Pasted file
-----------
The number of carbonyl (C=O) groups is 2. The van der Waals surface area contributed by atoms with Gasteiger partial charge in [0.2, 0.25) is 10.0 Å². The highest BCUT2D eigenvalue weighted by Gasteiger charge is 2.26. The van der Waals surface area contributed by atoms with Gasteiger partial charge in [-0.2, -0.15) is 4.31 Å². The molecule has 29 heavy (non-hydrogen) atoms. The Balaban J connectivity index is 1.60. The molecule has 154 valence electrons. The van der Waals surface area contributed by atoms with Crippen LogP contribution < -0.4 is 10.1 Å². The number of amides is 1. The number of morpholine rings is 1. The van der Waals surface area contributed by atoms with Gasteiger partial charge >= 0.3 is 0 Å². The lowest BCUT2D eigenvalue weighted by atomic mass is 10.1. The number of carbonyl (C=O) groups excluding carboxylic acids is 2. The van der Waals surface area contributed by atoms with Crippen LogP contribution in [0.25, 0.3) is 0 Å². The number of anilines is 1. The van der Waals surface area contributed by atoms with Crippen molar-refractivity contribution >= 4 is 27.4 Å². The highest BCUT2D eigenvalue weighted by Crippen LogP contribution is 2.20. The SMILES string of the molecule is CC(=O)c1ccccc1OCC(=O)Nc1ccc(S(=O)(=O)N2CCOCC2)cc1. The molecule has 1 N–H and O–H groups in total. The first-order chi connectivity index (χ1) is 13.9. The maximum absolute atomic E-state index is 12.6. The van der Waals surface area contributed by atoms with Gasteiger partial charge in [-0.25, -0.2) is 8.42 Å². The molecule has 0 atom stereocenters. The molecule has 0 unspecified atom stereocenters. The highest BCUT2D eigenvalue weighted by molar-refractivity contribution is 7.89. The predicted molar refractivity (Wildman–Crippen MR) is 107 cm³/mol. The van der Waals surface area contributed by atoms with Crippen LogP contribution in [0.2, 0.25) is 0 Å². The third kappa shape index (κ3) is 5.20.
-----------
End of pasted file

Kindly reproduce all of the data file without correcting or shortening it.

The number of carbonyl (C=O) groups is 2. The van der Waals surface area contributed by atoms with Gasteiger partial charge in [0.2, 0.25) is 10.0 Å². The highest BCUT2D eigenvalue weighted by Gasteiger charge is 2.26. The van der Waals surface area contributed by atoms with Gasteiger partial charge in [-0.2, -0.15) is 4.31 Å². The molecule has 29 heavy (non-hydrogen) atoms. The Balaban J connectivity index is 1.60. The molecule has 154 valence electrons. The van der Waals surface area contributed by atoms with Crippen LogP contribution < -0.4 is 10.1 Å². The number of amides is 1. The number of morpholine rings is 1. The van der Waals surface area contributed by atoms with Gasteiger partial charge >= 0.3 is 0 Å². The lowest BCUT2D eigenvalue weighted by atomic mass is 10.1. The number of carbonyl (C=O) groups excluding carboxylic acids is 2. The van der Waals surface area contributed by atoms with Crippen LogP contribution in [0.25, 0.3) is 0 Å². The number of anilines is 1. The van der Waals surface area contributed by atoms with Crippen molar-refractivity contribution >= 4 is 27.4 Å². The highest BCUT2D eigenvalue weighted by Crippen LogP contribution is 2.20. The SMILES string of the molecule is CC(=O)c1ccccc1OCC(=O)Nc1ccc(S(=O)(=O)N2CCOCC2)cc1. The molecule has 1 N–H and O–H groups in total. The first-order chi connectivity index (χ1) is 13.9. The maximum absolute atomic E-state index is 12.6. The van der Waals surface area contributed by atoms with Gasteiger partial charge in [-0.25, -0.2) is 8.42 Å². The molecule has 0 atom stereocenters. The molecule has 0 unspecified atom stereocenters. The highest BCUT2D eigenvalue weighted by molar-refractivity contribution is 7.89. The predicted molar refractivity (Wildman–Crippen MR) is 107 cm³/mol. The van der Waals surface area contributed by atoms with Crippen LogP contribution in [0.2, 0.25) is 0 Å². The third kappa shape index (κ3) is 5.20.